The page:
The Celtics have dealt with injuries for the majority of their 53-game schedule yet they still find themselves on pace for just short of 60 wins. Boston’s lineup doesn’t have any glaring holes and as a result, Danny Ainge stood pat at the trade deadline. It was the wise move for a team that’s exceeding expectations, but there’s a good chance Boston will look to make an addition via the buyout market before March 1.
Adding someone to help their frontcourt depth or bench scoring sounds like an appealing option for the Celtics, but they’d have to waive a member of their current 15-man roster before doing so. Vincent Poirier remains a likely candidate to be released if Boston finds a match on the open market.
Let’s look at some players who could potentially help the Celtics for the stretch run.
Tristan Thompson, C, Cleveland Cavaliers
The Athletic’s David Aldridge reported shortly after the trade deadline that Thompson would not be bought out in Cleveland, but he’s certainly worth a mention considering what he brings to the table.
Waiving Poirier in exchange for Thompson would bolster Boston’s frontcourt immensely. Inserting his size and rebounding into the Celtics lineup against bigger opponents like the Philadelphia 76ers or Milwaukee Bucks changes Boston’s outlook in a playoff matchup against either of those teams. At 6-foot-9, Thompson is a big, mobile defender who is an upgrade over Enes Kanter against the pick-and-roll. That alone makes him an intriguing option for the Celtics.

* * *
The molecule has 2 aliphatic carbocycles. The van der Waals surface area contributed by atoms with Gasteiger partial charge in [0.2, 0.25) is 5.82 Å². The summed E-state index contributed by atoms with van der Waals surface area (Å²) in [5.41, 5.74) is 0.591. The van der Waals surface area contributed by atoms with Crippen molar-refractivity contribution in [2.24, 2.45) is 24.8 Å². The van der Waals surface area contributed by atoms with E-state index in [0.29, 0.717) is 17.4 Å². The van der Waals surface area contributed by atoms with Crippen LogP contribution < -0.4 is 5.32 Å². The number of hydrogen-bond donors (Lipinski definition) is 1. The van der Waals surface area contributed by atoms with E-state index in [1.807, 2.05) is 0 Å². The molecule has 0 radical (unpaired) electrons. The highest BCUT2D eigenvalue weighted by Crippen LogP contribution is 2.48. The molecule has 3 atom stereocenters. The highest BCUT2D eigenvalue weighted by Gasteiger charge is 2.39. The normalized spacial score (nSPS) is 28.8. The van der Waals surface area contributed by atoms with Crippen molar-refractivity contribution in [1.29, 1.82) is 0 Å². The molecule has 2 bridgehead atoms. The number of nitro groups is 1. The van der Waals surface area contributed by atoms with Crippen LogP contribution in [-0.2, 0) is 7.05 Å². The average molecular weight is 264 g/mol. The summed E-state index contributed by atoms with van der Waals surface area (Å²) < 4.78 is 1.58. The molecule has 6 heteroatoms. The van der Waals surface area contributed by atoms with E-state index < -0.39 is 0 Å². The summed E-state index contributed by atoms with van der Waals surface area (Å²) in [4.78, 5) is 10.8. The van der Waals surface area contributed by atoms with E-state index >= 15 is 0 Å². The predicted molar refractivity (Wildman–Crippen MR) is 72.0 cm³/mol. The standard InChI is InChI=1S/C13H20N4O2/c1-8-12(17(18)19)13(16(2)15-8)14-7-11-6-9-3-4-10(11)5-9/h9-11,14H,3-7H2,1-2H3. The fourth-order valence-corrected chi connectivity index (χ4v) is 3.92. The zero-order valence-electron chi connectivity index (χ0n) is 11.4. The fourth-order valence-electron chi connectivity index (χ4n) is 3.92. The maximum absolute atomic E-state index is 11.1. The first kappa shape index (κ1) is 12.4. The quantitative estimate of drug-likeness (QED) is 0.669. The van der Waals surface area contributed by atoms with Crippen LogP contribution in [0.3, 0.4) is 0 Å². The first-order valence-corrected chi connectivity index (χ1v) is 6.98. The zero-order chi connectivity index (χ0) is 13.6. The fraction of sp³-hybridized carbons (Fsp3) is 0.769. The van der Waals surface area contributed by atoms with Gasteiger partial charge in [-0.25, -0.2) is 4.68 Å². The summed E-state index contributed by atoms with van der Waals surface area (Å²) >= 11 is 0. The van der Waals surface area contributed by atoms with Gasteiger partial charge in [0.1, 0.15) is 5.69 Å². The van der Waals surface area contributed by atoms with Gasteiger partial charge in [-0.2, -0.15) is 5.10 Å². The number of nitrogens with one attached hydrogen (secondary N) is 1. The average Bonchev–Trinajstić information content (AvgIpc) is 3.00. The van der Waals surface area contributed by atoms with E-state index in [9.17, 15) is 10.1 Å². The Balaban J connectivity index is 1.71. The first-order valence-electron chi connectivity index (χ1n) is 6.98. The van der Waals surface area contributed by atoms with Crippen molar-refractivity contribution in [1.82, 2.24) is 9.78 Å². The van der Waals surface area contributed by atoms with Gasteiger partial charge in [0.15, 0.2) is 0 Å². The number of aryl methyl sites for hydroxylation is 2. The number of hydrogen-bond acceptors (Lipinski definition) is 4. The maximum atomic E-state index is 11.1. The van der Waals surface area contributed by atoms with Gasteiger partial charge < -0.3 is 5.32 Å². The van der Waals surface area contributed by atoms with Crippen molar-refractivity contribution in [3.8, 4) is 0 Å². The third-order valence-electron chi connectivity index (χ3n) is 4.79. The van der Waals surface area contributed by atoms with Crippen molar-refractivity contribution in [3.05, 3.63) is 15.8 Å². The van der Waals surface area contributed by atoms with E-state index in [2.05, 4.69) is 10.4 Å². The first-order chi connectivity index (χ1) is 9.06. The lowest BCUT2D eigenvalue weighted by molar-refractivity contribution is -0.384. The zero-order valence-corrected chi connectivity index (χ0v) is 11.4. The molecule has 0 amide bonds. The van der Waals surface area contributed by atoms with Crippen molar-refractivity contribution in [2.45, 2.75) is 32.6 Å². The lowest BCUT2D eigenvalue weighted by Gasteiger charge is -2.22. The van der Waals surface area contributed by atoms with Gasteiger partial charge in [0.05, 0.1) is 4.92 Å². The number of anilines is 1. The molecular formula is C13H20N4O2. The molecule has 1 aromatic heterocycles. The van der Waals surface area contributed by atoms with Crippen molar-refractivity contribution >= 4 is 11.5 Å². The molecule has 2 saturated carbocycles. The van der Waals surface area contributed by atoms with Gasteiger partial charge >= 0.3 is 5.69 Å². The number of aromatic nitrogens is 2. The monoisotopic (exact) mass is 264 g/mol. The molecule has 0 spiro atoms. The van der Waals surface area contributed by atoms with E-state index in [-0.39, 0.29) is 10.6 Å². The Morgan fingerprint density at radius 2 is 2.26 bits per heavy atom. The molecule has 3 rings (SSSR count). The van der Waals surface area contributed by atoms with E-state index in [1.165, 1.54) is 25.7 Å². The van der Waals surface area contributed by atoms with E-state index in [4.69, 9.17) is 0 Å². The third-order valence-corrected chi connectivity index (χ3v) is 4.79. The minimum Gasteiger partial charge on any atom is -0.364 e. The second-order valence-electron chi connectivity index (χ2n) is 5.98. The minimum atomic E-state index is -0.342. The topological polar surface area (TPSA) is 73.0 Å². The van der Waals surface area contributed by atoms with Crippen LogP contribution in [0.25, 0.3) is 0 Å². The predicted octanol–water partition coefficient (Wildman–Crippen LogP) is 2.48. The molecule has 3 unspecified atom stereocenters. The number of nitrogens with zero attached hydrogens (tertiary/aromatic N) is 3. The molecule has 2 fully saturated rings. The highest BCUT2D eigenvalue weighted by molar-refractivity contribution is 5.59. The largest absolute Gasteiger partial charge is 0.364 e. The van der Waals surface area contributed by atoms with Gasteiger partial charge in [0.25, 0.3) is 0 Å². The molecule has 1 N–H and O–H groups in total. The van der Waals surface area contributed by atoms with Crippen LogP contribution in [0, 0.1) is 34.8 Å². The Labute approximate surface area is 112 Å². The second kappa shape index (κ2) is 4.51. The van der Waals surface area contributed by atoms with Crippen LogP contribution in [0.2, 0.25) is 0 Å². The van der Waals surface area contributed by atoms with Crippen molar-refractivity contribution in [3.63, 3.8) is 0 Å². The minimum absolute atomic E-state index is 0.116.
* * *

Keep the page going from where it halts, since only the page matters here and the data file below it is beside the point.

If things change in Cleveland and Thompson ultimately gets bought out before March 1, he immediately becomes the most coveted player on the market. Boston would have to compete with the likes of the Los Angeles Lakers, Los Angeles Clippers and Houston Rockets, among others. It wouldn’t be a cakewalk to get him, but the Celtics surely would find themselves in the mix.
Isaiah Thomas, G, Free Agent
Thomas has been a popular talking point among Celtics fans since the deadline. The ex-Boston guard was traded from the Washington Wizards to the Clippers as part of a three-team deal but was immediately waived by Los Angeles.
In 40 games with the Wizards, Thomas was averaging 12.2 points on 40.8 percent shooting (41.3 percent from deep), but his defense, along with the rest of his Washington teammates, was less than optimal. It’s understandable the reunion possibility is gaining some traction, but it doesn’t make sense for Boston to open a roster spot for Thomas. Yes, he’d provide scoring off the bench, but not like he once did in a Celtics uniform. His current offensive skill set simply doesn’t justify his lack thereof on the defensive end.
Bottom line: Ainge likely isn’t cutting someone for 2020 Isaiah Thomas.
Dion Waiters, Wing, Free Agent
Waiters-to-Boston would probably have an eventful timeline, but that’s about it. Yes, Waiters can shoot from beyond the arc — nobody is more confident in that than Dion. Would he be able to contribute for Boston after multiple suspensions have resulted in him playing just three games this season? It’s not likely.